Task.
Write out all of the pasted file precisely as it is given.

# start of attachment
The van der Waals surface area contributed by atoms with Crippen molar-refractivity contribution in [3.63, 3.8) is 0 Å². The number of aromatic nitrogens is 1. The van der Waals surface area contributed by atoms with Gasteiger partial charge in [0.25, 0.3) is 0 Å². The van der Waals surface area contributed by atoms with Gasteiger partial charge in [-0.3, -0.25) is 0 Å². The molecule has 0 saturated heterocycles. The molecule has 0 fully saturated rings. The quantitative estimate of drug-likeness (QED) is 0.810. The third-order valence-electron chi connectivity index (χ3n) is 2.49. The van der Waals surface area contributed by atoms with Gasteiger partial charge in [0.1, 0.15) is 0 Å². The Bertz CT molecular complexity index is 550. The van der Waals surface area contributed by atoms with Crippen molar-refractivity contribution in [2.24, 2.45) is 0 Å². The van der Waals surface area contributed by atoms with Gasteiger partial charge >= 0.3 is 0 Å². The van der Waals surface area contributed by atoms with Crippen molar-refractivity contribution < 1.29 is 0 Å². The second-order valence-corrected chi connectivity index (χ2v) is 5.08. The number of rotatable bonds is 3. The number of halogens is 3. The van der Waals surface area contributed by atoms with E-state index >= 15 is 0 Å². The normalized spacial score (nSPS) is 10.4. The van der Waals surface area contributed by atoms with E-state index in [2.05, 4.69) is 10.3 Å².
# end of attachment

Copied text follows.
The van der Waals surface area contributed by atoms with Crippen molar-refractivity contribution in [3.63, 3.8) is 0 Å². The number of aromatic nitrogens is 1. The van der Waals surface area contributed by atoms with Gasteiger partial charge in [0.25, 0.3) is 0 Å². The van der Waals surface area contributed by atoms with Gasteiger partial charge in [-0.3, -0.25) is 0 Å². The molecule has 0 saturated heterocycles. The molecule has 0 fully saturated rings. The quantitative estimate of drug-likeness (QED) is 0.810. The third-order valence-electron chi connectivity index (χ3n) is 2.49. The van der Waals surface area contributed by atoms with Gasteiger partial charge in [0.1, 0.15) is 0 Å². The Bertz CT molecular complexity index is 550. The van der Waals surface area contributed by atoms with Crippen molar-refractivity contribution in [2.24, 2.45) is 0 Å². The van der Waals surface area contributed by atoms with Gasteiger partial charge >= 0.3 is 0 Å². The van der Waals surface area contributed by atoms with Crippen molar-refractivity contribution < 1.29 is 0 Å². The second-order valence-corrected chi connectivity index (χ2v) is 5.08. The number of rotatable bonds is 3. The number of halogens is 3. The van der Waals surface area contributed by atoms with E-state index >= 15 is 0 Å². The normalized spacial score (nSPS) is 10.4. The van der Waals surface area contributed by atoms with E-state index in [2.05, 4.69) is 10.3 Å².